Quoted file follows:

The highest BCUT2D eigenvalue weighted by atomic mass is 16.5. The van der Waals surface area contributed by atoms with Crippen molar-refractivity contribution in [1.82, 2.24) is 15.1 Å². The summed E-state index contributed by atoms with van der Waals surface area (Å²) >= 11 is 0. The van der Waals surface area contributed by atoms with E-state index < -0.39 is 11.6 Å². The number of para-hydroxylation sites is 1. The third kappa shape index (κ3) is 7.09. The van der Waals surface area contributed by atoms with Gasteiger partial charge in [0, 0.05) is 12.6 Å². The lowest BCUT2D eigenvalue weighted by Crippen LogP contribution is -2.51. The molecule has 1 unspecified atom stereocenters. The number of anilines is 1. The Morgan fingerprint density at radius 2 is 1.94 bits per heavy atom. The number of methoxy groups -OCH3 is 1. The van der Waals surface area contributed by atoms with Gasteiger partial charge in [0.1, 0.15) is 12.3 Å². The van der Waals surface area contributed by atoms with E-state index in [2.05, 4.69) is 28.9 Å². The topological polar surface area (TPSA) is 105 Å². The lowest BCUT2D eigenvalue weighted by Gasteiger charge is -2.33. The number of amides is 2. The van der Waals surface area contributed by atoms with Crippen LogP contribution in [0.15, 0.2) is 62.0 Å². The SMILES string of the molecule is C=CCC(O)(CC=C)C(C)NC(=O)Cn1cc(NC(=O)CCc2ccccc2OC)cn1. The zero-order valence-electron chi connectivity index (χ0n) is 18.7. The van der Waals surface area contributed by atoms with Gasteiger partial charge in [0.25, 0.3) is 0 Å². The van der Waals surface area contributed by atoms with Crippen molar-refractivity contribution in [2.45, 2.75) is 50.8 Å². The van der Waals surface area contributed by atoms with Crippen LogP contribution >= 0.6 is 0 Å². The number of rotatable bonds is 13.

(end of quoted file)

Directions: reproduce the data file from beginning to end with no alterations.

The highest BCUT2D eigenvalue weighted by atomic mass is 16.5. The van der Waals surface area contributed by atoms with Crippen molar-refractivity contribution in [1.82, 2.24) is 15.1 Å². The summed E-state index contributed by atoms with van der Waals surface area (Å²) >= 11 is 0. The van der Waals surface area contributed by atoms with E-state index < -0.39 is 11.6 Å². The number of para-hydroxylation sites is 1. The third kappa shape index (κ3) is 7.09. The van der Waals surface area contributed by atoms with Gasteiger partial charge in [0, 0.05) is 12.6 Å². The lowest BCUT2D eigenvalue weighted by Crippen LogP contribution is -2.51. The molecule has 1 unspecified atom stereocenters. The number of anilines is 1. The Morgan fingerprint density at radius 2 is 1.94 bits per heavy atom. The number of methoxy groups -OCH3 is 1. The van der Waals surface area contributed by atoms with Gasteiger partial charge in [0.1, 0.15) is 12.3 Å². The van der Waals surface area contributed by atoms with E-state index in [2.05, 4.69) is 28.9 Å². The topological polar surface area (TPSA) is 105 Å². The lowest BCUT2D eigenvalue weighted by Gasteiger charge is -2.33. The number of amides is 2. The van der Waals surface area contributed by atoms with Crippen LogP contribution in [0.15, 0.2) is 62.0 Å². The SMILES string of the molecule is C=CCC(O)(CC=C)C(C)NC(=O)Cn1cc(NC(=O)CCc2ccccc2OC)cn1. The zero-order valence-electron chi connectivity index (χ0n) is 18.7. The van der Waals surface area contributed by atoms with Gasteiger partial charge in [0.25, 0.3) is 0 Å². The van der Waals surface area contributed by atoms with Crippen molar-refractivity contribution in [2.45, 2.75) is 50.8 Å². The van der Waals surface area contributed by atoms with Crippen LogP contribution >= 0.6 is 0 Å². The number of rotatable bonds is 13.